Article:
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Saturday, January 28, 2012

Nashua lawmaker wants nation’s capital to become the 51st state

CONCORD – A Nashua Democrat is championing the cause to make Washington, D.C., the nation’s 51st state.

Rep. Cindy Rosenwald has filed a nonbinding House resolution she hopes will be the starting point for a national movement for the reform.

Rosenwald was joined Friday by a group of officials from the District of Columbia who came to Concord to pursue their campaign to make the nation’s capital a state.

“No American should be victim of taxation without representation; it is a core American value and one we truly hold dear here in New Hampshire,” Rosenwald said.

Rosenwald said it was unfair that the district’s 600,000 residents pay federal taxes, but have to get the permission of Congress for the approval of ministerial local actions. Because Rosenwald’s proposal is only a nonbinding House resolution, even if adopted, it would never even go to the state Senate or get to the desk of Gov. John Lynch.

Washington Mayor Vincent Gray, a phalanx of city councilors and the district’s “shadow” members of Congress hope Rosenwald’s proposal will begin a brushfire of support for this reform across the country.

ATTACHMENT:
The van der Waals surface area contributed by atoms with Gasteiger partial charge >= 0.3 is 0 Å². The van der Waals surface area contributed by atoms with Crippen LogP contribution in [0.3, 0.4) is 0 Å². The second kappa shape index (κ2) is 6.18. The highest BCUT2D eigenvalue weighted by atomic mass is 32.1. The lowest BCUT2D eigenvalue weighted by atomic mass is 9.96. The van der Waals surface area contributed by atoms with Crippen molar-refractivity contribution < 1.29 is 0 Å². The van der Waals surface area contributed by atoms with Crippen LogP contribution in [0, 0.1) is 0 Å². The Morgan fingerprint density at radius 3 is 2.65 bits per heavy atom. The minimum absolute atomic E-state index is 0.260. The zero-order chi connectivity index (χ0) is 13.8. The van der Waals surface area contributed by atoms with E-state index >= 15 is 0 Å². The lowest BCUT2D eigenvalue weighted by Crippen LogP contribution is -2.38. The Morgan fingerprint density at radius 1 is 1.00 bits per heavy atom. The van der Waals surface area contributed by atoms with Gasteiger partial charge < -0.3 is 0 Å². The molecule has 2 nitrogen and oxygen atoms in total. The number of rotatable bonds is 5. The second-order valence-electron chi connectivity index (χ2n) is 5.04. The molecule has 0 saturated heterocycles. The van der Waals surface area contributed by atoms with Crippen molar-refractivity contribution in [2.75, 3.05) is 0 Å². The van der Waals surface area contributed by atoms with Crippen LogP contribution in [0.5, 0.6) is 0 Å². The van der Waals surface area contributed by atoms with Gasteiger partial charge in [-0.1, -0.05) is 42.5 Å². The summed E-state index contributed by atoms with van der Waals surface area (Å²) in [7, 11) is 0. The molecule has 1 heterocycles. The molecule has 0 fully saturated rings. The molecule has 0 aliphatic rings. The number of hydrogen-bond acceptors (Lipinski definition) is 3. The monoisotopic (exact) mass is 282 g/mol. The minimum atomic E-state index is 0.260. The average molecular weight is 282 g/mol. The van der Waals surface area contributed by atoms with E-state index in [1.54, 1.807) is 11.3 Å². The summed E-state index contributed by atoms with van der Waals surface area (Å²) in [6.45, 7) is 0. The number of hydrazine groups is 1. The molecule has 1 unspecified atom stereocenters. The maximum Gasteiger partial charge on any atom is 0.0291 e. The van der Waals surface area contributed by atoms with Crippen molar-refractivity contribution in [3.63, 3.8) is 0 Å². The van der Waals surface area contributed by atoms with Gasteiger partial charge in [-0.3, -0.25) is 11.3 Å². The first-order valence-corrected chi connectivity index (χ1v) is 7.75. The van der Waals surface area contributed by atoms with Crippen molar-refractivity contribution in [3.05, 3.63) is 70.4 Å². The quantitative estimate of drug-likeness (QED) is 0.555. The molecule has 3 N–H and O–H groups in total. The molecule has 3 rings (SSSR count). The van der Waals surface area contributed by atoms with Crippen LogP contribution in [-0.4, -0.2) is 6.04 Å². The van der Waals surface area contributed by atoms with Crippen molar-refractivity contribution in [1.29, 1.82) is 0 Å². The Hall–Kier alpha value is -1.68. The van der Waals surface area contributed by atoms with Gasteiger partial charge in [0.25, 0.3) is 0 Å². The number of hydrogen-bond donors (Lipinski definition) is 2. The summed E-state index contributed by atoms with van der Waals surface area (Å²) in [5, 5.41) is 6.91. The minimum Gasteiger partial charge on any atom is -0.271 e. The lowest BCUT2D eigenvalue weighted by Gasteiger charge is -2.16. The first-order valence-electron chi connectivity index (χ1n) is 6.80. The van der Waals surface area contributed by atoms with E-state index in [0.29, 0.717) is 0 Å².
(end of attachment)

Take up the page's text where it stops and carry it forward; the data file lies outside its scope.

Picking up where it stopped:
“This is the first step of a nationwide effort focused on getting resolutions passed in the statehouses across America,” Gray told the House State-Federal Relations and Veterans Affairs Committee. “This is all about the fundamental principles we all embrace: liberty, equality and justice for all.”

During a two-hour hearing, supporters said New Hampshire is the best place to begin the drive for amending the federal Constitution.

After all, it was the New Hampshire General Court in 1846 that called for an end to slavery in Washington. Four years later, Congress responded by peeling off the only slave trading port in Washington to Virginia so the district could become an island of emancipation.

Washington City Council Chairman Kwame Brown said local decisions can be held up for weeks, if not months, for Congress to give its consent on issues in which its members have little interest and even less knowledge about.

“They should have better things to do in getting our economy back on track than worrying about our local issues,” Brown said. “If you had to deal with what we have to, I think there would be all-out war here in New Hampshire.”

Several committee members publicly endorsed the effort.

State Rep. Elaine Swinford, R-Barnstead, said it’s a travesty Congress has to meddle in local affairs, as it did in canceling a successful charter school reform program in 2009.

The campaign to amend the Constitution would require a vote by two-thirds of Congress or petition by two-thirds of the states. The amendment would then need to win ratification from three-fourths of the states.

“It’s not an easy task, but it’s the route we must follow and we will. I think our cause is just,” said Mary Cheh, the second-ranking member on the City Council and a 30-year professor of constitutional law at George Washington University Law School.

Kevin Landrigan can reached at 321-7040 or Also, follow Landrigan (@KLandrigan) and at